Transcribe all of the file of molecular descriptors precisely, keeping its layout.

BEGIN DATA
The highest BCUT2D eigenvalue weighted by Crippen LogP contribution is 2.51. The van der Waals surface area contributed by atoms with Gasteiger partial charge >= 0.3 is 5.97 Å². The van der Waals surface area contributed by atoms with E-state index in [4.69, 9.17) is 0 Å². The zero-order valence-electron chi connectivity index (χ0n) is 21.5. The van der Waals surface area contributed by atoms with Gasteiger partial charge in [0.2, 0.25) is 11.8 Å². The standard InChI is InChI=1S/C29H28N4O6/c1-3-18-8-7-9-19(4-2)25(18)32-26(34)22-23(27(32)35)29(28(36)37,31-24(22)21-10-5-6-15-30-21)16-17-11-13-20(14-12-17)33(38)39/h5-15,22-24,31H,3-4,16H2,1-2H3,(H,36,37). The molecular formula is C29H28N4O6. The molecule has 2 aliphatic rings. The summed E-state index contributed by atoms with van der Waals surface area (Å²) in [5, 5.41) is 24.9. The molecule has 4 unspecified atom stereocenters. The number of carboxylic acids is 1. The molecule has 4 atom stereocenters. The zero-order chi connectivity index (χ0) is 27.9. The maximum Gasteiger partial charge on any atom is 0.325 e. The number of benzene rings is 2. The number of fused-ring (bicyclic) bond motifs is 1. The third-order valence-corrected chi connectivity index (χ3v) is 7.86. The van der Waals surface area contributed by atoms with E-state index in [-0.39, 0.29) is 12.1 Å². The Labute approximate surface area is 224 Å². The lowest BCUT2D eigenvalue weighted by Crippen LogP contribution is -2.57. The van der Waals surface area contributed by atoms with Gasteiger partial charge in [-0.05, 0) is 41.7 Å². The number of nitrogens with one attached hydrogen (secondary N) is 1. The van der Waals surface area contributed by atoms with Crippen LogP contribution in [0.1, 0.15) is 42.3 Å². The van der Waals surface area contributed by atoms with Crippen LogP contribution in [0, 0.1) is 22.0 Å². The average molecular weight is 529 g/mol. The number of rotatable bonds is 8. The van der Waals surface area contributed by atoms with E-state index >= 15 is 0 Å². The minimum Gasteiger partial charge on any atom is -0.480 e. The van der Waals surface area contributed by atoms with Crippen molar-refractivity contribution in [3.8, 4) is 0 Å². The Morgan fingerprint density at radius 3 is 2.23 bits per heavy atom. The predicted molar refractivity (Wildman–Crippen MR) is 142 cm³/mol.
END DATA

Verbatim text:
The highest BCUT2D eigenvalue weighted by Crippen LogP contribution is 2.51. The van der Waals surface area contributed by atoms with Gasteiger partial charge >= 0.3 is 5.97 Å². The van der Waals surface area contributed by atoms with E-state index in [4.69, 9.17) is 0 Å². The zero-order valence-electron chi connectivity index (χ0n) is 21.5. The van der Waals surface area contributed by atoms with Gasteiger partial charge in [0.2, 0.25) is 11.8 Å². The standard InChI is InChI=1S/C29H28N4O6/c1-3-18-8-7-9-19(4-2)25(18)32-26(34)22-23(27(32)35)29(28(36)37,31-24(22)21-10-5-6-15-30-21)16-17-11-13-20(14-12-17)33(38)39/h5-15,22-24,31H,3-4,16H2,1-2H3,(H,36,37). The molecular formula is C29H28N4O6. The molecule has 2 aliphatic rings. The summed E-state index contributed by atoms with van der Waals surface area (Å²) in [5, 5.41) is 24.9. The molecule has 4 unspecified atom stereocenters. The number of carboxylic acids is 1. The molecule has 4 atom stereocenters. The zero-order chi connectivity index (χ0) is 27.9. The maximum Gasteiger partial charge on any atom is 0.325 e. The number of benzene rings is 2. The number of fused-ring (bicyclic) bond motifs is 1. The third-order valence-corrected chi connectivity index (χ3v) is 7.86. The van der Waals surface area contributed by atoms with E-state index in [-0.39, 0.29) is 12.1 Å². The Labute approximate surface area is 224 Å². The lowest BCUT2D eigenvalue weighted by Crippen LogP contribution is -2.57. The van der Waals surface area contributed by atoms with Gasteiger partial charge in [-0.05, 0) is 41.7 Å². The number of nitrogens with one attached hydrogen (secondary N) is 1. The van der Waals surface area contributed by atoms with Crippen LogP contribution in [0.1, 0.15) is 42.3 Å². The van der Waals surface area contributed by atoms with Crippen LogP contribution in [0, 0.1) is 22.0 Å². The average molecular weight is 529 g/mol. The number of rotatable bonds is 8. The van der Waals surface area contributed by atoms with E-state index >= 15 is 0 Å². The minimum Gasteiger partial charge on any atom is -0.480 e. The van der Waals surface area contributed by atoms with Crippen molar-refractivity contribution in [3.8, 4) is 0 Å². The Morgan fingerprint density at radius 3 is 2.23 bits per heavy atom. The predicted molar refractivity (Wildman–Crippen MR) is 142 cm³/mol.